United States. Army
- Existence: 1784
The United States Army, previously known as the American Continental Army, was established by the Congress of the Confederation in 1784.
Citation:Brown, Jerry, 1936- Narushenie poverkhnosti i ee zashchita pri osvoenii Severa, 1981: p. 3 (Laboratorii͡a Armii SShA po izuchenii͡u kholodnykh regionov KRREL)
Genizi, H. Yoʻets u-meḳim, 1987: t.p. (Tsava ha-Ameriḳani)
Probable trend and magnitude of Soviet expenditures for national security purposes, 1969: t.p. (U.S. Army)
U.S. gov't org. man., 1978/79, p. 199 (The American Continental Army, now called the United States Army, was established by the Continental Congress, June 14, 1775)
Found in 141 Collections and/or Records:
One bound volume and one loose volume of autobiographical notes, poems, and scrapbook materials along with photocopies of the collection. Coffey served in a Pennsylvania regiment of the Union Army during the American Civil War (1861-1865). He participated in a large number of campaigns and gives detailed accounts of army life. There are also printed copies of many of the poems Coffey was able to publish.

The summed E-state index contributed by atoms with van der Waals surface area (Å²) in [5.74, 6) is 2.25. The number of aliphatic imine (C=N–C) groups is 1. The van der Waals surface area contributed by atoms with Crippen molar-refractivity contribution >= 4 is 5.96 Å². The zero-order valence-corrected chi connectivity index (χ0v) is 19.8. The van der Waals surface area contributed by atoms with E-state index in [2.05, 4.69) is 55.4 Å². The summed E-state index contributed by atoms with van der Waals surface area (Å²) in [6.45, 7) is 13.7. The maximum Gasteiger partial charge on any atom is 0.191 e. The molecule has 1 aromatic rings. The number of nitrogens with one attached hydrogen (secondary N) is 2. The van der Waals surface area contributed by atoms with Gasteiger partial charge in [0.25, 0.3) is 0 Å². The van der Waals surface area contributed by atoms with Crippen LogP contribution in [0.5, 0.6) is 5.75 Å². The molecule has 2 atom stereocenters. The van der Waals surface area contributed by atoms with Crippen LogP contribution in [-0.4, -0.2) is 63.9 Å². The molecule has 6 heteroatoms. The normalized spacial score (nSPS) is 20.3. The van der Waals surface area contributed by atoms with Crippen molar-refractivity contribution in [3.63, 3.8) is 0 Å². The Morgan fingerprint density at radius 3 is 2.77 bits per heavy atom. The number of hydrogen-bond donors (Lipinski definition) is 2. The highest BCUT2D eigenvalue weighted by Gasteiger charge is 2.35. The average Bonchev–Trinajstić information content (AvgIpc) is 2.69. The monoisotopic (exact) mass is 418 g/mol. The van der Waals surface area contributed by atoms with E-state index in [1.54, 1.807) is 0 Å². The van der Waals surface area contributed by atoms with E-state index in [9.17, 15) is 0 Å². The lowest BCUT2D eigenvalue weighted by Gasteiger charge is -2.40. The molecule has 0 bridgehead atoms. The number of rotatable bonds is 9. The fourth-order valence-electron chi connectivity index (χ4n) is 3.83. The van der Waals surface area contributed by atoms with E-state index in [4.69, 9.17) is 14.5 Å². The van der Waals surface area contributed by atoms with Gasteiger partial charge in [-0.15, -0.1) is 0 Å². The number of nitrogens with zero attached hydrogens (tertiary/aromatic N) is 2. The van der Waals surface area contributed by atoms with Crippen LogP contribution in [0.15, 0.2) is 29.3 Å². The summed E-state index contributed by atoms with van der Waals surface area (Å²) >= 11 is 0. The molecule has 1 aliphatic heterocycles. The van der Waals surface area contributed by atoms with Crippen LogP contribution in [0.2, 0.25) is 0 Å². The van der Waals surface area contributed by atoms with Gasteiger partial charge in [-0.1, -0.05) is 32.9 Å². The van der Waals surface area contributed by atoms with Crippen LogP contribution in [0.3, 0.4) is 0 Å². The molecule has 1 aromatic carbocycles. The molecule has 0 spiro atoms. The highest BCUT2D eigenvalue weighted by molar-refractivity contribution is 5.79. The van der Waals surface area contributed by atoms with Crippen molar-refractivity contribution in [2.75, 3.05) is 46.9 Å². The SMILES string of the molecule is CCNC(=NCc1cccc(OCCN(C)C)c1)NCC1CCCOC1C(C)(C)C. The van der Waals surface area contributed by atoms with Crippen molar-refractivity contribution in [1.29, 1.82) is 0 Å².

Photocopy of microfilm copy of letters received and a scrapbook. Some of the letters were from General Authorities of the Mormon Church. Most of the materials deal with Curtis's service for the United States during World War II and his assignment to the Veteran's Hospital in Salt Lake City, Utah.
Handwritten and signed letter, written in Liberty, Missouri, addressed to John Chauncey, and dated June 11, 1836. Doniphan thanks Chauncey for a previous letter, discusses how annexing "the country to the west" will improve business and society, and reflects on various subjects such as women, marriage and babies.
Printed, handwritten, and signed pay voucher dated 31 Oct. 1858. The item documents the pay Dudley received while serving in the Tenth United States Infantry stationed at Camp Floyd, Utah.
Typewritten and signed letter dated June 27, 1957, written on "The White House Washington" stationary, and addressed to Jean M. F. Dubois in Denver, Colorado. Eisenhower expresses sympathy that Dubois has been ill and concern for his "struggles" in writing a book about his father. Eisenhower also regrets not being able to visit Denver that summer.